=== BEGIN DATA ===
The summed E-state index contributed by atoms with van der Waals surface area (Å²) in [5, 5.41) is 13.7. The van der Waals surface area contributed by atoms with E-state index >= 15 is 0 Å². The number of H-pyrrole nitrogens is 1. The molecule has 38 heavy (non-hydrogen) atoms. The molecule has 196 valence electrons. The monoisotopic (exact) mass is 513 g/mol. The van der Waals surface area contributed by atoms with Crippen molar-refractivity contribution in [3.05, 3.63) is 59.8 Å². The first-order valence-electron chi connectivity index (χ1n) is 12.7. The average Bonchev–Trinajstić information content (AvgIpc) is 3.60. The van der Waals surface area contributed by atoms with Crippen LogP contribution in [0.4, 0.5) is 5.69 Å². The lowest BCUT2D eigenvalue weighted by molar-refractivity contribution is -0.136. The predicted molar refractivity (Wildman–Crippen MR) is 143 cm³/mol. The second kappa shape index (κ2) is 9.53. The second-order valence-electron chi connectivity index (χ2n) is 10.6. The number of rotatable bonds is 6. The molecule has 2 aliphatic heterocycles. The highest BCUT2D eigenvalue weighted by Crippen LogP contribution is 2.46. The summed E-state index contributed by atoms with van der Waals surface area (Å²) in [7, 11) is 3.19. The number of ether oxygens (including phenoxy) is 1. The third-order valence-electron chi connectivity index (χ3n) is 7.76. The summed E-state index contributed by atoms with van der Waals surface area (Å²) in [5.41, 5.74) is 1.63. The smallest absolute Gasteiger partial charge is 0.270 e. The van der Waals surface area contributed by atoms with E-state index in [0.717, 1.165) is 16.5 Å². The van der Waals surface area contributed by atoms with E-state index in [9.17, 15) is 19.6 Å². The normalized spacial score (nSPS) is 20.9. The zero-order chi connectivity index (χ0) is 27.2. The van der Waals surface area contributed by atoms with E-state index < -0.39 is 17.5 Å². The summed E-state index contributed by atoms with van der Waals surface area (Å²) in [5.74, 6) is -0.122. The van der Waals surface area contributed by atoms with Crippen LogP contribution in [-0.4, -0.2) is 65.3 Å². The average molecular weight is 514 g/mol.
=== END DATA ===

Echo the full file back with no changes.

The summed E-state index contributed by atoms with van der Waals surface area (Å²) in [5, 5.41) is 13.7. The van der Waals surface area contributed by atoms with E-state index >= 15 is 0 Å². The number of H-pyrrole nitrogens is 1. The molecule has 38 heavy (non-hydrogen) atoms. The molecule has 196 valence electrons. The monoisotopic (exact) mass is 513 g/mol. The van der Waals surface area contributed by atoms with Crippen molar-refractivity contribution in [3.05, 3.63) is 59.8 Å². The first-order valence-electron chi connectivity index (χ1n) is 12.7. The average Bonchev–Trinajstić information content (AvgIpc) is 3.60. The van der Waals surface area contributed by atoms with Crippen LogP contribution in [0.4, 0.5) is 5.69 Å². The lowest BCUT2D eigenvalue weighted by molar-refractivity contribution is -0.136. The predicted molar refractivity (Wildman–Crippen MR) is 143 cm³/mol. The second kappa shape index (κ2) is 9.53. The second-order valence-electron chi connectivity index (χ2n) is 10.6. The number of rotatable bonds is 6. The molecule has 2 aliphatic heterocycles. The highest BCUT2D eigenvalue weighted by Crippen LogP contribution is 2.46. The summed E-state index contributed by atoms with van der Waals surface area (Å²) in [7, 11) is 3.19. The number of ether oxygens (including phenoxy) is 1. The third-order valence-electron chi connectivity index (χ3n) is 7.76. The summed E-state index contributed by atoms with van der Waals surface area (Å²) in [5.41, 5.74) is 1.63. The smallest absolute Gasteiger partial charge is 0.270 e. The van der Waals surface area contributed by atoms with E-state index in [0.717, 1.165) is 16.5 Å². The van der Waals surface area contributed by atoms with E-state index in [9.17, 15) is 19.6 Å². The normalized spacial score (nSPS) is 20.9. The zero-order chi connectivity index (χ0) is 27.2. The van der Waals surface area contributed by atoms with E-state index < -0.39 is 17.5 Å². The summed E-state index contributed by atoms with van der Waals surface area (Å²) in [5.74, 6) is -0.122. The van der Waals surface area contributed by atoms with Crippen LogP contribution in [-0.4, -0.2) is 65.3 Å². The average molecular weight is 514 g/mol.